Climax is electrifyingly abstract and a true champion of 2018.
Released: 21st September 2018 (UK)
Directed By: Gaspar Noé
Starring: Sofia Boutella, Romain Guillermic, Souheila Yacoub, Kiddy Smile, Claude Gajan Maull and Giselle Palmer
Reviewed By: Dion Wyn
Birth and death are extraordinary experiences. Life is a fleeting pleasure.
Master provocateur Gaspar Noé has been warping our fragile little minds for over 20 years. After the vast disappointment of Love 3D in 2015, he finally returned to Cannes this year. Where he won best picture at Director’s Fortnight; with his latest feature Climax. The win truly has reinvigorated interest and buzz of Noe’s work. The big question is does it actually live to the hype? Climax is set in the mid 1990’s, 20 French urban dancers join together for a three-day rehearsal in a closed-down boarding school located at the heart of a forest to share one last dance. They then make one last party around a large sangria bowl. Quickly, the atmosphere becomes charged and a strange madness will seize them the whole night. If it seems obvious to them that they have been drugged, they neither know by who nor why. And it’s soon impossible for them to resist to their neuroses and psychoses, numbed by the hypnotic and the increasing electric rhythm of the music. While some feel in paradise, most of them plunge into hell.
Climax grabs you and doesn’t let you go. Gaspar Noé’s fine form has returned with his sangria-soaked neon nightmare. Climax opens very subtly with interviews from the dance troop. We get a candid view into their lives and what drives their passion for dance. Noé shows the naivety of his cast before we enter the pressure cooker of the dance hall. Once the usual closing credits happen at the beginning, the true story starts to unfold. The opening dance sequence is electrifying and full of raw kinetic energy. You have succumbed to the euphoria of Noé, the camera becomes another dancer in the troop. We are witnessing the synchronicity and passion for the art of dance. You suffer from a slight come-down after the initial performance, but the depravity and relaxed inhibitions of the dancers start to flow out. There is no real script to Climax it is largely improvised, we delve into the sexual depravity of the dancers. These conversations are not for the faint of heart. You start to see where Noé is going with Climax or do we?
Once the LSD soaked sangria kicks in Noé begins his wizardry behind the lens. Distortion and blurriness are subtly put into frame. You can feel the sweat pouring through the walls. The music intensifies and the dance becomes a lot more aggressive. We have now entered the hellish nightmare we were expecting from the get go. It isn’t the drug trip we witnessed in Enter The Void either. Once the LSD has kicked in, you only see the reactions to their hallucinations. Gaspar Noé challenges you to think what is actually going on? The usual camera trickery now ensues, a classic Noé move. The journey warps your senses and you don’t always know what is going on. The crucial element in sustaining the tension is the killer soundtrack. It really is the beating heart of Climax (Vinyl has been pre-ordered all ready). After the explosion of this pressure cooker of a situation, the story goes no holds barred with scenarios of extreme violence, incest and self harm. Noé doesn’t create an in your face scenario in this instants, it is rather out of character for him.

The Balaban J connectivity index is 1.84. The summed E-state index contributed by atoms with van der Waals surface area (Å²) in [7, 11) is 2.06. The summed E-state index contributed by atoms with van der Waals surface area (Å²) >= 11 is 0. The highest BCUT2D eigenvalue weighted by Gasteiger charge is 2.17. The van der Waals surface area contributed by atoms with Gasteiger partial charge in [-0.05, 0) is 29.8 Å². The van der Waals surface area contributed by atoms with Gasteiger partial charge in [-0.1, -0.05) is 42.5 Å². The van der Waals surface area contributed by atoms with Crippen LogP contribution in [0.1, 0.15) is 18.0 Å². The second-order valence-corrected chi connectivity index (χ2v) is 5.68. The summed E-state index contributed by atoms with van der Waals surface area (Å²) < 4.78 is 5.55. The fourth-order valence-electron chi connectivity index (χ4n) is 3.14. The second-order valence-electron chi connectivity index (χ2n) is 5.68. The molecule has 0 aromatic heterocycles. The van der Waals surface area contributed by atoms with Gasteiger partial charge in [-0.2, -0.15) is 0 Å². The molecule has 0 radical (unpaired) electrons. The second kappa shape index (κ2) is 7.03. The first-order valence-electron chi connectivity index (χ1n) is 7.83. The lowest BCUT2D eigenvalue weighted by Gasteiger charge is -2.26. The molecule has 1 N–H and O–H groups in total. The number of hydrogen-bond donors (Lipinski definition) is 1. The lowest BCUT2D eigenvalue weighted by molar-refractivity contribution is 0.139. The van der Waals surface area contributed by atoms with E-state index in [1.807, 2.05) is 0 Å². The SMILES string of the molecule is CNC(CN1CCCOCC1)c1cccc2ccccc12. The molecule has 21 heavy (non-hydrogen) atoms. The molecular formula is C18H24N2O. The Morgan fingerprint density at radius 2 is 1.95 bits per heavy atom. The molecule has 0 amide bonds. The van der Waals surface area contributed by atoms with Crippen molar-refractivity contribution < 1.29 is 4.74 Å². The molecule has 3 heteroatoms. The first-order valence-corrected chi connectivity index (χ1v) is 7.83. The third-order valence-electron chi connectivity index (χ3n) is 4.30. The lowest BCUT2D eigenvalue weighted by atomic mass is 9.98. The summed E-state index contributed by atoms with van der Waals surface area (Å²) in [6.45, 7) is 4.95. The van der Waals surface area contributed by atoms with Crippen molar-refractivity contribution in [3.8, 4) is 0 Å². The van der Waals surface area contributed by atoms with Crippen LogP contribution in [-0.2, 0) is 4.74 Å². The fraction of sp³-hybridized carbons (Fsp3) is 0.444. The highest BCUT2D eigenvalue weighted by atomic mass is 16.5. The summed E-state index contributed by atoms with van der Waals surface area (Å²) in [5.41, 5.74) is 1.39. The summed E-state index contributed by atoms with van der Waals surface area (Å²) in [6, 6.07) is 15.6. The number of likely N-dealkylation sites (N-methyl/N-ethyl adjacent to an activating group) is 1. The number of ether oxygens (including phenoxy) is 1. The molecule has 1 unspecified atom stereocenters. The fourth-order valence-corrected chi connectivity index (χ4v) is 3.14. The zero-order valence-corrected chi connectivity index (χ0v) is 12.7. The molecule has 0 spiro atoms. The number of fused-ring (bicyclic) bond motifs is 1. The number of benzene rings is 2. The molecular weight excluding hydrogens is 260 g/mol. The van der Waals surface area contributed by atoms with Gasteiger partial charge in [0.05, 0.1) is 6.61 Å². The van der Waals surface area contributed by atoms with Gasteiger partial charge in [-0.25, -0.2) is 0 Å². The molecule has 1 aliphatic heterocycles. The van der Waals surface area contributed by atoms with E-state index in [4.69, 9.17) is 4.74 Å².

Sofia Boutella has shed away the action star. Her raw and un-tameable energy is addictive. She flows so powerfully through Climax and you can feel her passion for dance. The casting of the dancers is a master stroke. They all bring a different element to the piece and the diversity of characters gives it great balance. Our inner darkest ideas and nightmares flow through Climax like a virus. You are tested from the get go and Climax is a true cinematic challenge. It is a true testament of youth and the ever flowing challenge of perfecting your artistry. Gaspar Noé’s Climax is electrifyingly abstract and a true champion of 2018.
The Little Stranger ★★★★
Adapted from the Booker prize nominated novel by Sarah Waters, the cinematic incarnation of The Little Stranger has much to live up to.
Released: 21st September 2018
Director: Lenny Abrahamson
Cast: Domhnall Gleeson, Ruth Wilson, Charlotte Rampling, Will Poulter, Liv Hill
Reviewed By: Sinead Beverland
Adapted from the Booker prize nominated novel by Sarah Waters, the cinematic incarnation of The Little Stranger has much to live up to. At the helm is Room Director Lenny Abrahamson, with an impressive cast including Domhnall Gleeson, Ruth Wilson and Charlotte Rampling.
Set shortly after the second world war, Doctor Faraday (Gleeson) introduces us to the faded grandeur of Hundreds Hall, a place he envied feverishly as a child. Having belonged to the Ayres family for several generations, the house is now inhabited by just Mrs Ayres (Rampling) and her two adult children, Roderick (Will Poulter) and Caroline (Wilson). When Faraday is called to the house to visit the unwell young housemaid Betty, he recollects his childhood adulation of the place. Remembering the presence of a young girl, he is told that this was Mrs Ayres first daughter, Susan, who had died as a child. It seems the spectre of Susan (affectionately known as Suki) still lays heavily over the house, as housemaid Betty tells Faraday she fears something ‘isn’t right’. As he becomes more entwined with the family and their home, strange events begin to raise concerns and individually threaten members of the family.